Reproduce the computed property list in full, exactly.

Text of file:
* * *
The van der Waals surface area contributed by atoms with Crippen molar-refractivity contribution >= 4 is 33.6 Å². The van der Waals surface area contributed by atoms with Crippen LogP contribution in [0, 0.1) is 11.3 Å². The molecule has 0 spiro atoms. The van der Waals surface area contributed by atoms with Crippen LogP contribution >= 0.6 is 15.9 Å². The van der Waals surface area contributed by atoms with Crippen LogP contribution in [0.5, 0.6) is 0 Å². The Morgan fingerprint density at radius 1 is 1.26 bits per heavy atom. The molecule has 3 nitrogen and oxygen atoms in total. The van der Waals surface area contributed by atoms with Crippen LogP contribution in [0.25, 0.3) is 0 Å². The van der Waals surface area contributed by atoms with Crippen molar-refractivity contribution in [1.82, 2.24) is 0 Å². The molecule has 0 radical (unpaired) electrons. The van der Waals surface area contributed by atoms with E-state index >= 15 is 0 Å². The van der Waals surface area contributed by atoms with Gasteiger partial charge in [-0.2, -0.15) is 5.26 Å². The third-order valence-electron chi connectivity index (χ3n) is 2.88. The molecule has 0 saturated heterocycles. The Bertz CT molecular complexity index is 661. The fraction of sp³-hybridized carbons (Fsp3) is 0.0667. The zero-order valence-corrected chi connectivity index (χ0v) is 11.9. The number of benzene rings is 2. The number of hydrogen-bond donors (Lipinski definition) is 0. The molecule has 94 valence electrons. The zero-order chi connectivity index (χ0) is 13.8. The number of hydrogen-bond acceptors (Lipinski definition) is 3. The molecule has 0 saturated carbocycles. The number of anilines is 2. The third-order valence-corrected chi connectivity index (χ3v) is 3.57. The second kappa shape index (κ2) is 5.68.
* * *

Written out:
The van der Waals surface area contributed by atoms with Crippen molar-refractivity contribution >= 4 is 33.6 Å². The van der Waals surface area contributed by atoms with Crippen LogP contribution in [0, 0.1) is 11.3 Å². The molecule has 0 spiro atoms. The van der Waals surface area contributed by atoms with Crippen LogP contribution >= 0.6 is 15.9 Å². The van der Waals surface area contributed by atoms with Crippen LogP contribution in [0.5, 0.6) is 0 Å². The Morgan fingerprint density at radius 1 is 1.26 bits per heavy atom. The molecule has 3 nitrogen and oxygen atoms in total. The van der Waals surface area contributed by atoms with Crippen LogP contribution in [0.25, 0.3) is 0 Å². The van der Waals surface area contributed by atoms with Crippen molar-refractivity contribution in [1.82, 2.24) is 0 Å². The molecule has 0 radical (unpaired) electrons. The van der Waals surface area contributed by atoms with E-state index >= 15 is 0 Å². The van der Waals surface area contributed by atoms with Gasteiger partial charge in [-0.2, -0.15) is 5.26 Å². The third-order valence-electron chi connectivity index (χ3n) is 2.88. The molecule has 0 saturated heterocycles. The Bertz CT molecular complexity index is 661. The fraction of sp³-hybridized carbons (Fsp3) is 0.0667. The zero-order valence-corrected chi connectivity index (χ0v) is 11.9. The number of benzene rings is 2. The number of hydrogen-bond donors (Lipinski definition) is 0. The molecule has 94 valence electrons. The zero-order chi connectivity index (χ0) is 13.8. The number of hydrogen-bond acceptors (Lipinski definition) is 3. The molecule has 0 saturated carbocycles. The number of anilines is 2. The third-order valence-corrected chi connectivity index (χ3v) is 3.57. The second kappa shape index (κ2) is 5.68.